While correctly arguing that it needs to restrain credit growth now, the MPS appears to have come out unusually hard on the private sector which was accustomed to a policy of little credit or foreign exchange constraint over the past decade. The public sector which actually unleashed a problem for the central bank last year by borrowing heavily from it was to share part of the burden of restraint, but time will tell how credible is the goal of whittling down public sector credit growth (a whopping 62% by end December 2011) by half. The imperatives of public financing of high cost rental power including imports of high cost fuel oil have contributed to a subsidy bill approaching 4.0 per cent of gross domestic product (GDP) against a target fiscal deficit of 5.0% of GDP. With foreign financing of the deficit now projected at well below the targeted 2.0% of GDP, substantial domestic financing of the fiscal gap has become an option of necessity. And the easy way is for the Government to borrow from its banker - BB -- but that adds more fuel to the fire of inflation.
The upshot of all this is that the burden of macroeconomic adjustment envisaged in the MPS falls for the most part on the private sector rather than the public sector. The twin drivers of high growth -- private investors and their financier, the banking sector -- must now face the music of monetary restraint. This has riled up the private sector leaders enough to weigh in on policy makers with their influence; and influence they have in plenty, to turn around policies that could hurt their bottom line in the short term. We are told that some 70% of parliamentarians come from the business sector, and there is no dearth of business chambers and associations with close links to policymakers and powers that be. This symbiotic relationship betweenbusiness and politics in the country comes to the rescue of the private sector with the result that the MPS strategy of curbing private sector credit by letting interest rates rise to new heights arguably ended up with a short life span.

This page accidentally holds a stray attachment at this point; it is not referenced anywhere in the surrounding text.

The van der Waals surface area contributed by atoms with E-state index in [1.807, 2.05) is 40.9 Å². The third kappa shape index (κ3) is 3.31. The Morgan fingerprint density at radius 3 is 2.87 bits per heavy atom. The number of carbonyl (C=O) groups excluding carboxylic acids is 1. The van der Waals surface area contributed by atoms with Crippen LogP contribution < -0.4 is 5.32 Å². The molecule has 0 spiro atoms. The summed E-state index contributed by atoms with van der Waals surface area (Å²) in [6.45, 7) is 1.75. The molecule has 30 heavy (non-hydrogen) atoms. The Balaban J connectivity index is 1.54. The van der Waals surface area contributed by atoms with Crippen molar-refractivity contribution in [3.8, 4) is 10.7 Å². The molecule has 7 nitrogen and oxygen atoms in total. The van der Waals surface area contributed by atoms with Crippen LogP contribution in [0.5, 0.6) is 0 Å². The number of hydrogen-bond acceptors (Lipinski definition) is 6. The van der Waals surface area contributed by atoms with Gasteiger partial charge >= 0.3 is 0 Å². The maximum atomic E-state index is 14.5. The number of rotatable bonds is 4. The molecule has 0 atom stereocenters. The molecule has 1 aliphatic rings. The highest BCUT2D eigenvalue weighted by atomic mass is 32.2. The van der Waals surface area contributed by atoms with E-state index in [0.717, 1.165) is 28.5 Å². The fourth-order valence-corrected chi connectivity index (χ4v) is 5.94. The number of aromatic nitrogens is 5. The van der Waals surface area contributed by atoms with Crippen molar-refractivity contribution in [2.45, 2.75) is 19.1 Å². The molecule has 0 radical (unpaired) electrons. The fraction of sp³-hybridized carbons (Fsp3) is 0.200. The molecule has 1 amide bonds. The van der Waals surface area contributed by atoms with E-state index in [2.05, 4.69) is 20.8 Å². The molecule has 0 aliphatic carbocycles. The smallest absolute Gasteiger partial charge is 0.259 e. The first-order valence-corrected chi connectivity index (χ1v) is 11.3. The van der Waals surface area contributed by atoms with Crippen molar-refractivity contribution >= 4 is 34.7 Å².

But there is one problem. At a time when official reserves at $9.2 billion are barely enough to cover 2.5 months of projected imports, the carrot of an International Monetary Fund (IMF) $1.0 billion Exogenous Shocks Facility (ESF) is enough to deter the BB from taking any steps inimical to the IMF requirements, such as putting caps on interest rates. Adhering to the IMF doctrine would require credit rationing, if it must be done, to be executed through the price mechanism (i.e. interest rate movements) rather than through direct controls on credit or its price -- the interest rates. So, how to get around this problem?